INDIGO DREAMS PUBLISHING LTD
138 x 216mm
£10.00 + P&P UK
THIRD PLACE Poetry Book Awards 2021
Bān-hūs; 'a charnel house; the human body'. 'Bone House' explores our physical relationship not only with the earth, but with what lies beneath it; that 'shamble of rubble and forgotten time' where our history and memories are buried.
As we walk the land we learn to read and interpret it, to listen to its sounds, and re-connect with it through music, language and the ancient words and traditions of the past.
Peel back the ground, delve into rich horizons,
the turf a wiry pelt between your fingers.
Underneath, the tree roots' muscle, smooth skulls
of stone where eyes of soil lie hidden in the hollows.
Dig deeper down; learn that a man once carved
a ladle from a fallen oak, forged an arrow carefully
in the flames, or shouldered forests on his back
to form these splintered timbers into home.
Below these contoured meadows is a midden;
a shamble of rubble and forgotten time,
where delicate gills of flesh petal back
into the living body of the earth
and whitening bones of vole and rabbit
shine like scattered stars among the thistle.
In the field, a kindle of hares, dancing
in tangles of sedge and heather.
A murmur of lacewing in brittle reeds,
the skim of wind on water, ruffling the surface
with its sudden gust. And here, too, the scars
of buried weather, marks of old flood etched
on scarp or heath, our memory hefted
by the river's surge as we are winnowed
from our place, drawn to the litany of landscape
and the long slow dissipate of years.
Kathy Miles was born in Liverpool and now lives in West Wales.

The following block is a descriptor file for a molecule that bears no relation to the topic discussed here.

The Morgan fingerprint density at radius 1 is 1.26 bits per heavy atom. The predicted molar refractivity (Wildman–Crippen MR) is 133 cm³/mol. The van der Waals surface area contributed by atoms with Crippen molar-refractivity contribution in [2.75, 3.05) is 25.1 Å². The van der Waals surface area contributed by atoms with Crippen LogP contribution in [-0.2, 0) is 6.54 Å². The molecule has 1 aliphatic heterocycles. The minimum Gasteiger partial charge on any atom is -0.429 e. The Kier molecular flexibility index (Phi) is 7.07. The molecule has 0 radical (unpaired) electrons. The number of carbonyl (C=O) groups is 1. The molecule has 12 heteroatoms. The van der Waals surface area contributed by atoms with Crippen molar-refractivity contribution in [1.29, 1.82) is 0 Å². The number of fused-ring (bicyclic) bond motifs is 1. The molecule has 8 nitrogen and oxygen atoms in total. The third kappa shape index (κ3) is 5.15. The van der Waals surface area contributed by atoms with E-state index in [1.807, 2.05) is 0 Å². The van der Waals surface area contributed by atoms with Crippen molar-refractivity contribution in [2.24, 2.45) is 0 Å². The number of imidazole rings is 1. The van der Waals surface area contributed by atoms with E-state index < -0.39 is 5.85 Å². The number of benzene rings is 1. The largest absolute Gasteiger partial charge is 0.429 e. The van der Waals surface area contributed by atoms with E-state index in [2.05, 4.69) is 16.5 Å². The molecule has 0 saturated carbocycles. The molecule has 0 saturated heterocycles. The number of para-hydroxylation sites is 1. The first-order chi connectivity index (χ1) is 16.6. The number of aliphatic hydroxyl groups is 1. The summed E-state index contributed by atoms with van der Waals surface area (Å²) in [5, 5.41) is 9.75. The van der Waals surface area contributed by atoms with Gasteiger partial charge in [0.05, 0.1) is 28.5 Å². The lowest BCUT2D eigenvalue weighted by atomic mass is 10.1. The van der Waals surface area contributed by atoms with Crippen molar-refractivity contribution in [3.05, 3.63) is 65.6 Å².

Her third poetry collection, 'Gardening with Deer', was published by Cinnamon Press in 2016, and a pamphlet, 'Inside the Animal House', by Rack Press in 2018. Her poetry appears widely in magazines and anthologies, and she is a previous winner of the Second Light, Welsh Poetry and Wells Festival competitions, as well as the Bridport Prize.
A co-editor of 'The Lampeter Review', Kathy is a frequent reader at literary events.
The Bone Merchant
Weekly he came, louche as a sin-eater,
his tongue loose with the scavenge of gossip
and rags. His mare fractious at the harness,
easing herself out of her ancient frame.
At his call, our mothers flocked from doors,
arms full of tattered clothes, the rattle of tin,
chipped pots, a chine of Sunday roast.
He piled these meagre wages on the cart,
clopped off across the cobbles. I imagined him
coming to collect our ribs, patellas,
shoulder-blades, siphoning off our marrow
as we slept. Shaping them to clones of us,
who'd walk round in their borrowed skeletons,
a dream of rag-and-bone men in their eyes.